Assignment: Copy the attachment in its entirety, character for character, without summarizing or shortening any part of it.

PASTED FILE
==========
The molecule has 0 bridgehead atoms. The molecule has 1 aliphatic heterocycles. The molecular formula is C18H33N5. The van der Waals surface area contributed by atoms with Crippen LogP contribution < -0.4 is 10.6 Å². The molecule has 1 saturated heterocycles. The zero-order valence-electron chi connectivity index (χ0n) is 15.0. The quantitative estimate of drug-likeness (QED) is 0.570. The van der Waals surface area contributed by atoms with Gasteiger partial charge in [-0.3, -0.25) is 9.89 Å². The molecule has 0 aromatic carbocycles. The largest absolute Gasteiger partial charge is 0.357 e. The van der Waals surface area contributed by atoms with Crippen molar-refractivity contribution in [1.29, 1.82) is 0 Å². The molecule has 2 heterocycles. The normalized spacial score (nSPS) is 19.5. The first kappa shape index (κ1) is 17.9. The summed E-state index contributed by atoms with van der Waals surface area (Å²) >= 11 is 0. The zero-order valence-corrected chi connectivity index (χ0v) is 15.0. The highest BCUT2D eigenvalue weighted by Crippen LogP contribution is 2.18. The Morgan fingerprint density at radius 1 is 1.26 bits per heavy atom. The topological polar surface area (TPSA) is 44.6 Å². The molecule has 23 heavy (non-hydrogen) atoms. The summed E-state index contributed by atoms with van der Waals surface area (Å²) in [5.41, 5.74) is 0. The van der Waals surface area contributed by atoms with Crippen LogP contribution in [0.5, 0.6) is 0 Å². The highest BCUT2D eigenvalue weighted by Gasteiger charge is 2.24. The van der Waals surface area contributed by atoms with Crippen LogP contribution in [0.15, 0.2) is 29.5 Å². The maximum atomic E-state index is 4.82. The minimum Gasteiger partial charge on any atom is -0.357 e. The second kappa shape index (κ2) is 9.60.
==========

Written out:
The molecule has 0 bridgehead atoms. The molecule has 1 aliphatic heterocycles. The molecular formula is C18H33N5. The van der Waals surface area contributed by atoms with Crippen LogP contribution < -0.4 is 10.6 Å². The molecule has 1 saturated heterocycles. The zero-order valence-electron chi connectivity index (χ0n) is 15.0. The quantitative estimate of drug-likeness (QED) is 0.570. The van der Waals surface area contributed by atoms with Gasteiger partial charge in [-0.3, -0.25) is 9.89 Å². The molecule has 0 aromatic carbocycles. The largest absolute Gasteiger partial charge is 0.357 e. The van der Waals surface area contributed by atoms with Crippen molar-refractivity contribution in [1.29, 1.82) is 0 Å². The molecule has 2 heterocycles. The normalized spacial score (nSPS) is 19.5. The first kappa shape index (κ1) is 17.9. The summed E-state index contributed by atoms with van der Waals surface area (Å²) >= 11 is 0. The zero-order valence-corrected chi connectivity index (χ0v) is 15.0. The highest BCUT2D eigenvalue weighted by Crippen LogP contribution is 2.18. The Morgan fingerprint density at radius 1 is 1.26 bits per heavy atom. The topological polar surface area (TPSA) is 44.6 Å². The molecule has 23 heavy (non-hydrogen) atoms. The summed E-state index contributed by atoms with van der Waals surface area (Å²) in [5.41, 5.74) is 0. The van der Waals surface area contributed by atoms with Crippen LogP contribution in [0.5, 0.6) is 0 Å². The highest BCUT2D eigenvalue weighted by Gasteiger charge is 2.24. The van der Waals surface area contributed by atoms with Crippen LogP contribution in [0.15, 0.2) is 29.5 Å². The maximum atomic E-state index is 4.82. The minimum Gasteiger partial charge on any atom is -0.357 e. The second kappa shape index (κ2) is 9.60.